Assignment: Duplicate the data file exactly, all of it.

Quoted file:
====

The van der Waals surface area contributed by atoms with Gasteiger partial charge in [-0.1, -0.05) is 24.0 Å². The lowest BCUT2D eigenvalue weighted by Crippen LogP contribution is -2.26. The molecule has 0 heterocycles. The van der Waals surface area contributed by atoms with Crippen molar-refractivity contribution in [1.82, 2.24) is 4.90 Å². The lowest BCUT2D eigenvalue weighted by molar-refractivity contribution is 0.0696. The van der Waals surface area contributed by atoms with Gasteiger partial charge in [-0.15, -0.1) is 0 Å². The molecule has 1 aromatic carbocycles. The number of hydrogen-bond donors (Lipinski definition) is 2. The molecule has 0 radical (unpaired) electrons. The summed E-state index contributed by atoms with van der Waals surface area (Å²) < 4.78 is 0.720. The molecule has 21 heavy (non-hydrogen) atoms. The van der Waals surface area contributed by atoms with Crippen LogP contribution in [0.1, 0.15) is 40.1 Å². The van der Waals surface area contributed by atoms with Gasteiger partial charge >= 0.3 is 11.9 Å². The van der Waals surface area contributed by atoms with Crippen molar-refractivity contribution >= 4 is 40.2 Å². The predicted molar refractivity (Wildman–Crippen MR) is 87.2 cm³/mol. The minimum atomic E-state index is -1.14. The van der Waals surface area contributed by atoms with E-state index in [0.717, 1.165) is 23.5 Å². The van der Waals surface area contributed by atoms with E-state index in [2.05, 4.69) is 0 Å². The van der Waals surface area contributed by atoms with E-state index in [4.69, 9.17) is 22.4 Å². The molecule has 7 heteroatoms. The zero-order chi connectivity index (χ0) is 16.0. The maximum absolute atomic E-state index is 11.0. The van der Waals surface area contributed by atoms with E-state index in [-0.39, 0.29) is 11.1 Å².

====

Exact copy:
The van der Waals surface area contributed by atoms with Gasteiger partial charge in [-0.1, -0.05) is 24.0 Å². The lowest BCUT2D eigenvalue weighted by Crippen LogP contribution is -2.26. The molecule has 0 heterocycles. The van der Waals surface area contributed by atoms with Crippen molar-refractivity contribution in [1.82, 2.24) is 4.90 Å². The lowest BCUT2D eigenvalue weighted by molar-refractivity contribution is 0.0696. The van der Waals surface area contributed by atoms with Gasteiger partial charge in [-0.15, -0.1) is 0 Å². The molecule has 1 aromatic carbocycles. The number of hydrogen-bond donors (Lipinski definition) is 2. The molecule has 0 radical (unpaired) electrons. The summed E-state index contributed by atoms with van der Waals surface area (Å²) < 4.78 is 0.720. The molecule has 21 heavy (non-hydrogen) atoms. The van der Waals surface area contributed by atoms with Crippen LogP contribution in [0.1, 0.15) is 40.1 Å². The van der Waals surface area contributed by atoms with Gasteiger partial charge >= 0.3 is 11.9 Å². The van der Waals surface area contributed by atoms with Crippen molar-refractivity contribution >= 4 is 40.2 Å². The predicted molar refractivity (Wildman–Crippen MR) is 87.2 cm³/mol. The minimum atomic E-state index is -1.14. The van der Waals surface area contributed by atoms with E-state index in [0.717, 1.165) is 23.5 Å². The van der Waals surface area contributed by atoms with E-state index in [2.05, 4.69) is 0 Å². The van der Waals surface area contributed by atoms with E-state index in [4.69, 9.17) is 22.4 Å². The molecule has 7 heteroatoms. The zero-order chi connectivity index (χ0) is 16.0. The maximum absolute atomic E-state index is 11.0. The van der Waals surface area contributed by atoms with E-state index in [-0.39, 0.29) is 11.1 Å².